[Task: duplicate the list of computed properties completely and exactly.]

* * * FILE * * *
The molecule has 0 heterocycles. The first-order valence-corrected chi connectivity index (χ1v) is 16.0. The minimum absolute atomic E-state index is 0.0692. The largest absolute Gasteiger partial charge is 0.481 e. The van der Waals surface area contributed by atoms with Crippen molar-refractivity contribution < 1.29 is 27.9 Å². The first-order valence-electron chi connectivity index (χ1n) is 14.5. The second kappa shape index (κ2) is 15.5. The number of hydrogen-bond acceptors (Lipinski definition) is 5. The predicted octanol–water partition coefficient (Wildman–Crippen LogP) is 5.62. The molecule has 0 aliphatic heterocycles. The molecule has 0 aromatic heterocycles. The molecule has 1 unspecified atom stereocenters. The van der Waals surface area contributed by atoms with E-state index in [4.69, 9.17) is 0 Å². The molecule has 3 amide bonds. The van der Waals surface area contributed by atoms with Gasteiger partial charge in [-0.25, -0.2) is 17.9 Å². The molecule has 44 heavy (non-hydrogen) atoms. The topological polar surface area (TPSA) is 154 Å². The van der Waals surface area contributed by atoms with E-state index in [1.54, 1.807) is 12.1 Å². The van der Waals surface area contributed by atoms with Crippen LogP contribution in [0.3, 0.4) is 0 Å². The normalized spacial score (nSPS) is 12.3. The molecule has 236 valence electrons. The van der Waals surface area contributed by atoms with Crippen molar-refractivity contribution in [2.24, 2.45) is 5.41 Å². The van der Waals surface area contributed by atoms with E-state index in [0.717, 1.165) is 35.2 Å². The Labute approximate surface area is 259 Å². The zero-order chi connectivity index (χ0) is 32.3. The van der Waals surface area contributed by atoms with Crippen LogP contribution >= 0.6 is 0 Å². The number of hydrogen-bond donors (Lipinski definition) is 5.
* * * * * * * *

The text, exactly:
The molecule has 0 heterocycles. The first-order valence-corrected chi connectivity index (χ1v) is 16.0. The minimum absolute atomic E-state index is 0.0692. The largest absolute Gasteiger partial charge is 0.481 e. The van der Waals surface area contributed by atoms with Crippen molar-refractivity contribution < 1.29 is 27.9 Å². The first-order valence-electron chi connectivity index (χ1n) is 14.5. The second kappa shape index (κ2) is 15.5. The number of hydrogen-bond acceptors (Lipinski definition) is 5. The predicted octanol–water partition coefficient (Wildman–Crippen LogP) is 5.62. The molecule has 0 aliphatic heterocycles. The molecule has 0 aromatic heterocycles. The molecule has 1 unspecified atom stereocenters. The van der Waals surface area contributed by atoms with E-state index in [4.69, 9.17) is 0 Å². The molecule has 3 amide bonds. The van der Waals surface area contributed by atoms with Gasteiger partial charge in [-0.25, -0.2) is 17.9 Å². The molecule has 44 heavy (non-hydrogen) atoms. The topological polar surface area (TPSA) is 154 Å². The van der Waals surface area contributed by atoms with E-state index in [1.54, 1.807) is 12.1 Å². The van der Waals surface area contributed by atoms with Crippen LogP contribution in [0.3, 0.4) is 0 Å². The normalized spacial score (nSPS) is 12.3. The molecule has 236 valence electrons. The van der Waals surface area contributed by atoms with Crippen molar-refractivity contribution in [2.24, 2.45) is 5.41 Å². The van der Waals surface area contributed by atoms with E-state index in [0.717, 1.165) is 35.2 Å². The Labute approximate surface area is 259 Å². The zero-order chi connectivity index (χ0) is 32.3. The van der Waals surface area contributed by atoms with Crippen LogP contribution >= 0.6 is 0 Å². The number of hydrogen-bond donors (Lipinski definition) is 5.